The reality of Ledlow, at least two name changes and four months in, is not so straightforward. Yes, an underlying guiding principle of Americana is detectable, and some dishes on the menu are unequivocally classic: There are Parker House rolls that arrive in a cast iron skillet, golden on the outside and gorgeously fluffy on the inside, served with a side of pimento cheese made from an old-school recipe that produces a smooth cheese spread rather than the more of-the-moment chunky version. Nightly specials include serious throwbacks, such as beef stroganoff and turkey pot pie, made with care and hitting on all the comfort receptors you'd expect.
Where Centeno really hits his stride is with dishes that nod to the past but have just enough of this chef's playful sensibility and penchant for bold flavoring that they feel both classic and modern.
Perhaps no dish on the menu encapsulates this aesthetic as well as the vegetable crudité, which is a far cry from the bland carrot and celery sticks of 1960s cocktail parties. Centeno takes the best produce of the day, grills some and leaves some raw, and lays it all out in a jumble on a wooden board along with a small pot of house-made ranch for dipping. There might be delicately charred Brussels sprouts, okra cooked to the lightest crisp, radishes and turnips and multicolored baby carrots. This indeed is the crudité of 2015, an old idea made fresh.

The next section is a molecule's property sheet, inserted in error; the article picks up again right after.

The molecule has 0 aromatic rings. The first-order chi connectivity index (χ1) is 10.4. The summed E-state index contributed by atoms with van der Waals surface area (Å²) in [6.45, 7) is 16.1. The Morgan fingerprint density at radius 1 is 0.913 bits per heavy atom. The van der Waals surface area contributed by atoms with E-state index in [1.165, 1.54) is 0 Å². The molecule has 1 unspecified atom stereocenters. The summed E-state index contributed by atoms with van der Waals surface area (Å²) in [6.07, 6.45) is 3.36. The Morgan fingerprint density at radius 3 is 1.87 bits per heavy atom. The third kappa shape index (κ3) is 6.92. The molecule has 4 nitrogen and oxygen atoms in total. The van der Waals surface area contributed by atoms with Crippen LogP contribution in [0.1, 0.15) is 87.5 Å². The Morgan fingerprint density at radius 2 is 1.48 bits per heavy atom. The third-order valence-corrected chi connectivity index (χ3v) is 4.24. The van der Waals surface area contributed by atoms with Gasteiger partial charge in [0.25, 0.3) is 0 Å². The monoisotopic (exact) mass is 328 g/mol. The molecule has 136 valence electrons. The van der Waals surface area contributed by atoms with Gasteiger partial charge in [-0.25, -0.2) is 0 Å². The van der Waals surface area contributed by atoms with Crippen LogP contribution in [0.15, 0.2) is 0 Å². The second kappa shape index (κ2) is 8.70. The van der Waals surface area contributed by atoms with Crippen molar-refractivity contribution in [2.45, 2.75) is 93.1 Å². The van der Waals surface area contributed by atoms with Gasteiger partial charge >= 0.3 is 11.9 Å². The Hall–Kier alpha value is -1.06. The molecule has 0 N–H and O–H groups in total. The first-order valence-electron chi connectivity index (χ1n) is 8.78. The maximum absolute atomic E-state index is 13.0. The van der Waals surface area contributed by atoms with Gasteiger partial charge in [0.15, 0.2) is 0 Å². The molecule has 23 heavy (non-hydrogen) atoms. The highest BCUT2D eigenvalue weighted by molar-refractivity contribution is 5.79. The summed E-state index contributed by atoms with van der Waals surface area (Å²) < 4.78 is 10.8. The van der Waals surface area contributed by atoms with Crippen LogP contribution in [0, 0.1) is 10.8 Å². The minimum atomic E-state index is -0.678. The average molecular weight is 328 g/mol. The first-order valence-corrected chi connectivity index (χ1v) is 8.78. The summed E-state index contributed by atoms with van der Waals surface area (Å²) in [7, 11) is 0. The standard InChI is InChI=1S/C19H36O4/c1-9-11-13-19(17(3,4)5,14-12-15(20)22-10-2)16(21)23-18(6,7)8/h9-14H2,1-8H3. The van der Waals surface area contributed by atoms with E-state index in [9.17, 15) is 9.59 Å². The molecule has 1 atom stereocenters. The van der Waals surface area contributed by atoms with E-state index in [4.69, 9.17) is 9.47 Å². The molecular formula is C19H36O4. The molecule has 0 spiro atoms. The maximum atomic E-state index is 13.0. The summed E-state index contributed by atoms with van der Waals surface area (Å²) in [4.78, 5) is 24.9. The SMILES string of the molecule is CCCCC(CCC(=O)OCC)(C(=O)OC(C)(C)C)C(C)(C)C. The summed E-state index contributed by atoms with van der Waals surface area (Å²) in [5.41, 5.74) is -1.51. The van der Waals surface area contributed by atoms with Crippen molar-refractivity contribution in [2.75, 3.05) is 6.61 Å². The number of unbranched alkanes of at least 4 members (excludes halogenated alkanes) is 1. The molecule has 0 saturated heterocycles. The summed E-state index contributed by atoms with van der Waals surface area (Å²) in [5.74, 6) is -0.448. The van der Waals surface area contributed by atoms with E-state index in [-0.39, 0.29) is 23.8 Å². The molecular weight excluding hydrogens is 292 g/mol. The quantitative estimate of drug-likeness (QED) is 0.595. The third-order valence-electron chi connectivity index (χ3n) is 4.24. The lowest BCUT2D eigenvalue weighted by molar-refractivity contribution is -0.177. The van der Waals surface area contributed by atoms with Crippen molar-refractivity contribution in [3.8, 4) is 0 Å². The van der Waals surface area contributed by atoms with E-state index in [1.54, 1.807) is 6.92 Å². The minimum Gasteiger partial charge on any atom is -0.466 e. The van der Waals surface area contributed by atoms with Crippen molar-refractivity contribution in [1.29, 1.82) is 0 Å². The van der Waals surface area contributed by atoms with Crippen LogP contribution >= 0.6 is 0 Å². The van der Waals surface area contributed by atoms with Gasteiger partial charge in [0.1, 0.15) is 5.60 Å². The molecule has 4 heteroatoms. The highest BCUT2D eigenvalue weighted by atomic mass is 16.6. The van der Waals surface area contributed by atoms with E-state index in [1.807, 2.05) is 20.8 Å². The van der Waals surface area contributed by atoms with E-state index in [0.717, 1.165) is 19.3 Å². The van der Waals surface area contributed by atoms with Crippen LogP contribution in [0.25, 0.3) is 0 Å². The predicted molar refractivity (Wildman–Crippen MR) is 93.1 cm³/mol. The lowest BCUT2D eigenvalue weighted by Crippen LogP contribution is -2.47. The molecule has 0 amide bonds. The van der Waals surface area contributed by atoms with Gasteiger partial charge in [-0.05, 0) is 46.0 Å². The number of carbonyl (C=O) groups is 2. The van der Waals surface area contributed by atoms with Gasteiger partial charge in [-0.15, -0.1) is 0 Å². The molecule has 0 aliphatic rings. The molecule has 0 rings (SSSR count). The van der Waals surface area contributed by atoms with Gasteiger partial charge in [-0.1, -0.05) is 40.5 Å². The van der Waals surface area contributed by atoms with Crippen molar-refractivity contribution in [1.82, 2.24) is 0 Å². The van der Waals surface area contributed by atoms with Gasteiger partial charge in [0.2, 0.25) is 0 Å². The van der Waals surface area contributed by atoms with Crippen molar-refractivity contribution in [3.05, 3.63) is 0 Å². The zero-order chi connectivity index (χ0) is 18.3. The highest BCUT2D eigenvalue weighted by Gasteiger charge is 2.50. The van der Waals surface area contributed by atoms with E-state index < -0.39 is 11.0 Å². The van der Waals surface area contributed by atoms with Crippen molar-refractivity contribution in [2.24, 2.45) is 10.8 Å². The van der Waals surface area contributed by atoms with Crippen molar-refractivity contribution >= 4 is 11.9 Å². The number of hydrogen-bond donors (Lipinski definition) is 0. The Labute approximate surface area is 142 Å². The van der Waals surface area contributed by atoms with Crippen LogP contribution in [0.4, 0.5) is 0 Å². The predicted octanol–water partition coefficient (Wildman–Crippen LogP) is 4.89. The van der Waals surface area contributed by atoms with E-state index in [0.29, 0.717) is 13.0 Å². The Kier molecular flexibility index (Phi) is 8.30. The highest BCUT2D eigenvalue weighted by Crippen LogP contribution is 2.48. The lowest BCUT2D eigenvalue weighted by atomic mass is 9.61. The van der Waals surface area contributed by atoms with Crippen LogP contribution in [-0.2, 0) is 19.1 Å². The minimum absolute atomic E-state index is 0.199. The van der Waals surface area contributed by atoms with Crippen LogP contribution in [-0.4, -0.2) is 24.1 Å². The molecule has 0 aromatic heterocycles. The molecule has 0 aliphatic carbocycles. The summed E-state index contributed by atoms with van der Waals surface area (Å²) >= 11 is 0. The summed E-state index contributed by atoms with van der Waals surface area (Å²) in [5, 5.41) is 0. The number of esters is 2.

The same can be said for a deviled egg and ham plate, which is basically a slightly deconstructed egg salad composed of chopped up deviled eggs, cornichon, tarragon and slices of ham. It feels at once vintage and brand new.
Braised beef shoulder showcases the best of crockpot cookery (whether or not it was done in an actual crockpot), and comes over silken cream of wheat. Kumquats added to the red wine braising juices give it a tropical note, a left-field brightness that takes the dish from good to great.
Ledlow's Americana concept would benefit if the menu were slightly pared back, and kept more to the dishes that follow the old-becomes-new-again narrative. But one of the hallmarks of a Centeno restaurant is his overwhelmingly long menus — while Ledlow's menu doesn't achieve the insanity of Bar Amá, there is a lot of food to choose from, some of which strays too far from the original intent. There are creative veggie dishes, such as charred broccolini with uni, that are very cool but somewhat out of context, and hew too closely to what's served at Bäco Mercat. Fried eggplant and beef ragout is just plain odd, a beefy bolognese of sorts that has intense vinegar as its main flavor.